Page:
MARIETTA - The Marietta Police Department's communications center had to be relocated after the dispatch office was flooded during a downpour Saturday afternoon.
Dispatcher Stephen Baumgard was on duty and got a soaking when the deluge hit.
"Water was running out of the light fixture just above my head," he said. "But we were able to salvage a majority of the equipment and moved dispatch into the former law director's office across the hall from the mayor's office."
Marietta Police dispatcher Stephen Baumgard is shown in the former city law director’s office Sunday where the police dispatch office had to be moved due to a roof leak at Marietta’s City Hall. (Photo by Sam Shawver)
Baumgard said the leak occurred during a heavy rainstorm around 3:30 p.m. Saturday, but the dispatching equipment was quickly relocated and he was soon back online.
"We're fully operational, although our 911 calls are being forwarded through the Washington County Sheriff's Office for now," Baumgard said Sunday.
Work to replace the flat roof on the north side of City Hall began earlier this month, and City Engineer Joe Tucker said the dispatch office damage was due to the contractor not properly sealing the roof over the weekend.
"Each night after finishing work you have to 'dry in' the roof as if a storm is coming, even if you're not expecting one," he said.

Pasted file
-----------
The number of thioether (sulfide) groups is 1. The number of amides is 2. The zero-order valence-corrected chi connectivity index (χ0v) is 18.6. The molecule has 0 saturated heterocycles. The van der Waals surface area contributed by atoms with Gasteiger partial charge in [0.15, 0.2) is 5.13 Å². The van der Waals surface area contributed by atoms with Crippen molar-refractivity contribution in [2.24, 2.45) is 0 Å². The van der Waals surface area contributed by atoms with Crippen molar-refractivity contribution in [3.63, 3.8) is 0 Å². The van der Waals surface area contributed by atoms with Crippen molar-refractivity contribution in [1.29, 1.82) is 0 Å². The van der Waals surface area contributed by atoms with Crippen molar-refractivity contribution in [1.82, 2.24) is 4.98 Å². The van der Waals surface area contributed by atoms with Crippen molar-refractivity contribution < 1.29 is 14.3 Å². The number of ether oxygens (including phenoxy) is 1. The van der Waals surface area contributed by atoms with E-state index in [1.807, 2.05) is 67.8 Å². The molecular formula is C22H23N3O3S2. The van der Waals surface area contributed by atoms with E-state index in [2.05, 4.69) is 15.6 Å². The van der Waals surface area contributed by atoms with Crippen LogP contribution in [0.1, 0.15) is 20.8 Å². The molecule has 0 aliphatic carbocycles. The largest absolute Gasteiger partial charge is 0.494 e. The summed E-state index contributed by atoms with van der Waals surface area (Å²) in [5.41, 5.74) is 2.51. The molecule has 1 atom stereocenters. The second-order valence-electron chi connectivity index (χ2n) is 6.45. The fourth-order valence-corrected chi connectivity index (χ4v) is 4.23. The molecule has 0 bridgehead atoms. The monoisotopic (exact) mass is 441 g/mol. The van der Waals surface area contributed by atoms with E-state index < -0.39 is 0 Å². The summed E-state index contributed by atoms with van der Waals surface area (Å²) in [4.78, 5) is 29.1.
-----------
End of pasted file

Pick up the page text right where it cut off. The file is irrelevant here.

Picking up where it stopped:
Tucker said he discussed the issue with Canton contractor Buxton Roofing on Saturday and Sunday.
"In our opinion I don't think they sealed the roof properly," he said. "That caused damage inside the building - mostly to police department offices on the second floor and the dispatch office on the first floor."
City Safety-Service Director Jonathan Hupp said the water in the dispatch area had apparently resulted from the roof leaking onto the floor of the building's second floor hallway.
"The second-floor police offices and the old jail area took on a lot of water," he said. "There was a lot of water damage that included fallen ceiling tiles and insulation."
Hupp added that employees with the IT, facilities and utilities departments were called out to help with the cleanup and moving of equipment. He said fire department employees also assisted with the mop-up.
Tucker said although the dispatch office equipment is being temporarily moved to the former law director's office area at the front of the city hall building, there were 14 computer servers located in the dispatch office and only two or three had been brought back online by Sunday.
He said offices at the front of the city hall building, including the mayor's office, had no water damage, and the roof over areas of the building that did take on water has now been sealed.
"We're completely dried in now and should not have any more problems if it storms again," Tucker said. "But it's pretty clear the contractor is responsible to take care of any damages. We're assessing that now. We also have to work out whether storm water may have infiltrated beneath some of the new roofing insulation. If so, the area may have to be re-roofed again."
He said the good news is that the building is now sealed and most of the water inside the building has been cleaned up.
Re-roofing of the building was placed on a fast-track due to deterioration of the existing roof that is approximately 20 years old and due to concerns that stormwater could leak into the building's interior walls.
The $216,000 roofing project is the first stage of a total city hall renovation that is expected to cost an additional $1 million or more.